Session Type(s): Keynote
Starts: Friday, Jul. 17 3:15 PM (Mountain (no DST))
Ends: Friday, Jul. 17 4:15 PM (Mountain (no DST))
Room: North Hall E
Immigration activists successfully pushed President Obama to expand DACA and DAPA, but those programs are now on hold in the federal courts while activists continue to work to stop deportations, put an end to out-of-control ICE enforcement and push for more just policies. The LGBT community has made strides in ensuring that gay couples across the country can marry, but there are still many issues to be tackled: full equality for transgender people, workplace discrimination and adoption and custody issues, to name just a few. And although we’ve seen the minimum wage in cities across the country increase, workers continue to push for more progressive work policies. How do we continue to make progress on issues like immigration? How do we move closer to full equality and economic opportunity for everyone?
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Carlos Garcia and Felipe Sousa-Rodriquez
Michael Crawford, Heather Cronk, Jennicet Gutierrez
Michael Crawford is Director of Online Programs at Freedom to Marry where he manages the organization’s websites, email program, online fundraising, and social media presence. He was a leading strategist for the successful campaign to win freedom to marry in Washington, D.C. with a focus on public education, community outreach, and communications strategy. Michael was named as one of The Advocate Magazine’s 2009 People of the Year and one of The Washington Blade’s Ten People Who Make Us Proud. He was awarded the Gay & Lesbian Activists Alliance Distinguished Service Award in 2010 for his work to win marriage in Washington, D.C. He was a 2011 fellow in The Pipeline Project’s 21st Century Fellows Program.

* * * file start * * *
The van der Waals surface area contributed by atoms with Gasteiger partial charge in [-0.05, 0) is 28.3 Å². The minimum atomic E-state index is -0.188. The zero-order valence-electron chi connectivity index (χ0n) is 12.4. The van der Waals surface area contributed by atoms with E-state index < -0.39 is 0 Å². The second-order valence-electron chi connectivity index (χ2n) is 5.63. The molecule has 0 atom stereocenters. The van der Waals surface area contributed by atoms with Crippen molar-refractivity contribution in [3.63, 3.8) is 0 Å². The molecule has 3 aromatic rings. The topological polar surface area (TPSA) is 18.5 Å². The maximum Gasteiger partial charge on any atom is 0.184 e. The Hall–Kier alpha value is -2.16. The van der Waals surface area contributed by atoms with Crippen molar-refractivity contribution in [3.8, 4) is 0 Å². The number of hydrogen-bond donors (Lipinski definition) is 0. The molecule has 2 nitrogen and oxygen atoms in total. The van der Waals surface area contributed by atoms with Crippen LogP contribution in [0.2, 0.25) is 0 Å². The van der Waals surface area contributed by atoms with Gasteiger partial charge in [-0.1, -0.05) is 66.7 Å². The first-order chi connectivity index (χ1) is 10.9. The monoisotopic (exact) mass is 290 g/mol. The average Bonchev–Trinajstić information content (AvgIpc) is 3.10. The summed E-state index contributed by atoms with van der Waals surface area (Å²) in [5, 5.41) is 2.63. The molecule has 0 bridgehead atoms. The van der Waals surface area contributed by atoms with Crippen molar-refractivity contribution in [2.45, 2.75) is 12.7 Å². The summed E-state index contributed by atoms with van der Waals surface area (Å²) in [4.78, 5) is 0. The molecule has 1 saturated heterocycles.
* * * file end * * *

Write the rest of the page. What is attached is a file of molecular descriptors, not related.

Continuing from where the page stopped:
Heather joined GetEQUAL in May 2010. Prior to her work with GetEQUAL, Heather was the Chief Operating Officer at the New Organizing Institute, overseeing operations and expanding programs. Heather has also worked with organizations such as mySociety in the U.K. and with Idealist.org in the U.S., always focused on building community and pushing for tangible social change. A native of Lexington, KY, Heather holds a Bachelor of Arts degree in religion/philosophy from Berry College in Rome, GA, and a Master of Divinity degree from Wake Forest University Divinity School in Winston-Salem, NC.
Other sessions: Taming the Trojan Horse of Religious Discrimination
Tefere Gebre is the Executive Vice President of the AFL-CIO, the national federation of labor unions representing 12.5 million workers. Tefere was the first former political refugee and the first local labor council leader elected to this national office. As a child refugee from Ethiopia Tefere found his way to Sudan and then to Los Angeles, California where he studied and earned a college scholarship. His first union job was a UPS night shift loader with Teamsters Local 396. Later Tefere led political and government relations for the Laborers Local 270 and the California Fed. He then helped redefine and dramatically grow the labor movement as Executive Director of the Orange County Labor Federation by doubling its political capacity and growing key community partnerships. Now EVP Gebre leads efforts to improve local labor political and organizing capacity, as well as to advance voting rights, racial justice and immigrant workers’ rights.
Felipe is an advocate for undocumented immigrants and LGBTQ people in the US. He walked from Miami to Washington, DC to highlight the pain of undocumented immigrants. He has spent the last two years working at GetEQUAL, a national social justice LGBTQ organization. He has become a leading voice on the intersection of LGBTQ issues and immigrant rights. He is the current Deputy Managing Director of United We Dream (UWD).